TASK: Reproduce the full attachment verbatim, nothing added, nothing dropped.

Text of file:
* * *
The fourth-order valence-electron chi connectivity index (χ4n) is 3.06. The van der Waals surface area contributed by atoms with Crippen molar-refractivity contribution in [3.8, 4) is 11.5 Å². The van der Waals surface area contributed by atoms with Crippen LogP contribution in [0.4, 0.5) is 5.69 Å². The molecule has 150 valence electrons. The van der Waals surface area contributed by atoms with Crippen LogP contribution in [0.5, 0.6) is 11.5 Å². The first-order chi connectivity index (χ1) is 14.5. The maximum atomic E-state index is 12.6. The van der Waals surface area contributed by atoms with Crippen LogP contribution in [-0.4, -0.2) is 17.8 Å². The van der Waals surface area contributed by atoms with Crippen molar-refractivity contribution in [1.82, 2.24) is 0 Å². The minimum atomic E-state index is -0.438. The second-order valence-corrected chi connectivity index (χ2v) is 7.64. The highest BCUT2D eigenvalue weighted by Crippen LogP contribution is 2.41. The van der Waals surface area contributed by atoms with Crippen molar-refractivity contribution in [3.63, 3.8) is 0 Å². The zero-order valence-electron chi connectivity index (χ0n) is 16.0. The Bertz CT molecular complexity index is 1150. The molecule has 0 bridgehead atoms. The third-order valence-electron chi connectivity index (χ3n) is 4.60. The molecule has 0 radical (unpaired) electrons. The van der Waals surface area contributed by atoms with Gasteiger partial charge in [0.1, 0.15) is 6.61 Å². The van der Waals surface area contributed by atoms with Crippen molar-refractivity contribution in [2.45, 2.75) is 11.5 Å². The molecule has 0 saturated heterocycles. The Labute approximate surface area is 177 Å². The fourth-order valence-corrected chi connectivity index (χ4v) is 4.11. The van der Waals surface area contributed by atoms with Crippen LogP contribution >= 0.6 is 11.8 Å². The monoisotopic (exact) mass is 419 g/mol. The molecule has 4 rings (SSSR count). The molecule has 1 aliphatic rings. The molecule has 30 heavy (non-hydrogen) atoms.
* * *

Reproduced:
The fourth-order valence-electron chi connectivity index (χ4n) is 3.06. The van der Waals surface area contributed by atoms with Crippen molar-refractivity contribution in [3.8, 4) is 11.5 Å². The van der Waals surface area contributed by atoms with Crippen LogP contribution in [0.4, 0.5) is 5.69 Å². The molecule has 150 valence electrons. The van der Waals surface area contributed by atoms with Crippen LogP contribution in [0.5, 0.6) is 11.5 Å². The first-order chi connectivity index (χ1) is 14.5. The maximum atomic E-state index is 12.6. The van der Waals surface area contributed by atoms with Crippen LogP contribution in [-0.4, -0.2) is 17.8 Å². The van der Waals surface area contributed by atoms with Crippen molar-refractivity contribution in [1.82, 2.24) is 0 Å². The minimum atomic E-state index is -0.438. The second-order valence-corrected chi connectivity index (χ2v) is 7.64. The highest BCUT2D eigenvalue weighted by Crippen LogP contribution is 2.41. The van der Waals surface area contributed by atoms with Crippen molar-refractivity contribution in [3.63, 3.8) is 0 Å². The zero-order valence-electron chi connectivity index (χ0n) is 16.0. The Bertz CT molecular complexity index is 1150. The molecule has 0 bridgehead atoms. The third-order valence-electron chi connectivity index (χ3n) is 4.60. The molecule has 0 radical (unpaired) electrons. The van der Waals surface area contributed by atoms with Gasteiger partial charge in [0.1, 0.15) is 6.61 Å². The van der Waals surface area contributed by atoms with Crippen molar-refractivity contribution in [2.45, 2.75) is 11.5 Å². The molecule has 0 saturated heterocycles. The Labute approximate surface area is 177 Å². The fourth-order valence-corrected chi connectivity index (χ4v) is 4.11. The van der Waals surface area contributed by atoms with Crippen LogP contribution >= 0.6 is 11.8 Å². The monoisotopic (exact) mass is 419 g/mol. The molecule has 4 rings (SSSR count). The molecule has 1 aliphatic rings. The molecule has 30 heavy (non-hydrogen) atoms.